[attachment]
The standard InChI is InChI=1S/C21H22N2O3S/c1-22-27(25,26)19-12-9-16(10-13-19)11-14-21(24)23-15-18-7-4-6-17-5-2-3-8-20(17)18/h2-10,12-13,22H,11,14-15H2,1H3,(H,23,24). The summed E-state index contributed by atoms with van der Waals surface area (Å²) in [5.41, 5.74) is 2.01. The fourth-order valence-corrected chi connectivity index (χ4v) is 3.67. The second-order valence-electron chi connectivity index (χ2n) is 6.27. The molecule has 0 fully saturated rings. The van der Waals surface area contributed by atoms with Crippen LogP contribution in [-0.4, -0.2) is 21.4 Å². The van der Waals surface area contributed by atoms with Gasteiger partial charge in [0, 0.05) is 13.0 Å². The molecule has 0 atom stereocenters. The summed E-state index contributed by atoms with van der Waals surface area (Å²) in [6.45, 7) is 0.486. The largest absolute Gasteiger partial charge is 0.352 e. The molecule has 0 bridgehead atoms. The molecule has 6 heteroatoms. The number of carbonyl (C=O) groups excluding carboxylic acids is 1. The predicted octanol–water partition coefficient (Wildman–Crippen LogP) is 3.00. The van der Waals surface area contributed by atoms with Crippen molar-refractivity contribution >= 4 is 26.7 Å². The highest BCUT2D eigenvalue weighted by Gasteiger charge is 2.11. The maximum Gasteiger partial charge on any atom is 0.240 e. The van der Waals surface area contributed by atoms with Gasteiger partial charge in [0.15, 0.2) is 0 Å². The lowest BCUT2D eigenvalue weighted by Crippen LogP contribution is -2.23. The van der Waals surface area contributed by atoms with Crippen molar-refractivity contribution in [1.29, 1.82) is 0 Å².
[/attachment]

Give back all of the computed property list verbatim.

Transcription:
The standard InChI is InChI=1S/C21H22N2O3S/c1-22-27(25,26)19-12-9-16(10-13-19)11-14-21(24)23-15-18-7-4-6-17-5-2-3-8-20(17)18/h2-10,12-13,22H,11,14-15H2,1H3,(H,23,24). The summed E-state index contributed by atoms with van der Waals surface area (Å²) in [5.41, 5.74) is 2.01. The fourth-order valence-corrected chi connectivity index (χ4v) is 3.67. The second-order valence-electron chi connectivity index (χ2n) is 6.27. The molecule has 0 fully saturated rings. The van der Waals surface area contributed by atoms with Crippen LogP contribution in [-0.4, -0.2) is 21.4 Å². The van der Waals surface area contributed by atoms with Gasteiger partial charge in [0, 0.05) is 13.0 Å². The molecule has 0 atom stereocenters. The summed E-state index contributed by atoms with van der Waals surface area (Å²) in [6.45, 7) is 0.486. The largest absolute Gasteiger partial charge is 0.352 e. The molecule has 0 bridgehead atoms. The molecule has 6 heteroatoms. The number of carbonyl (C=O) groups excluding carboxylic acids is 1. The predicted octanol–water partition coefficient (Wildman–Crippen LogP) is 3.00. The van der Waals surface area contributed by atoms with Crippen molar-refractivity contribution >= 4 is 26.7 Å². The highest BCUT2D eigenvalue weighted by Gasteiger charge is 2.11. The maximum Gasteiger partial charge on any atom is 0.240 e. The van der Waals surface area contributed by atoms with Gasteiger partial charge in [0.15, 0.2) is 0 Å². The lowest BCUT2D eigenvalue weighted by Crippen LogP contribution is -2.23. The van der Waals surface area contributed by atoms with Crippen molar-refractivity contribution in [1.29, 1.82) is 0 Å².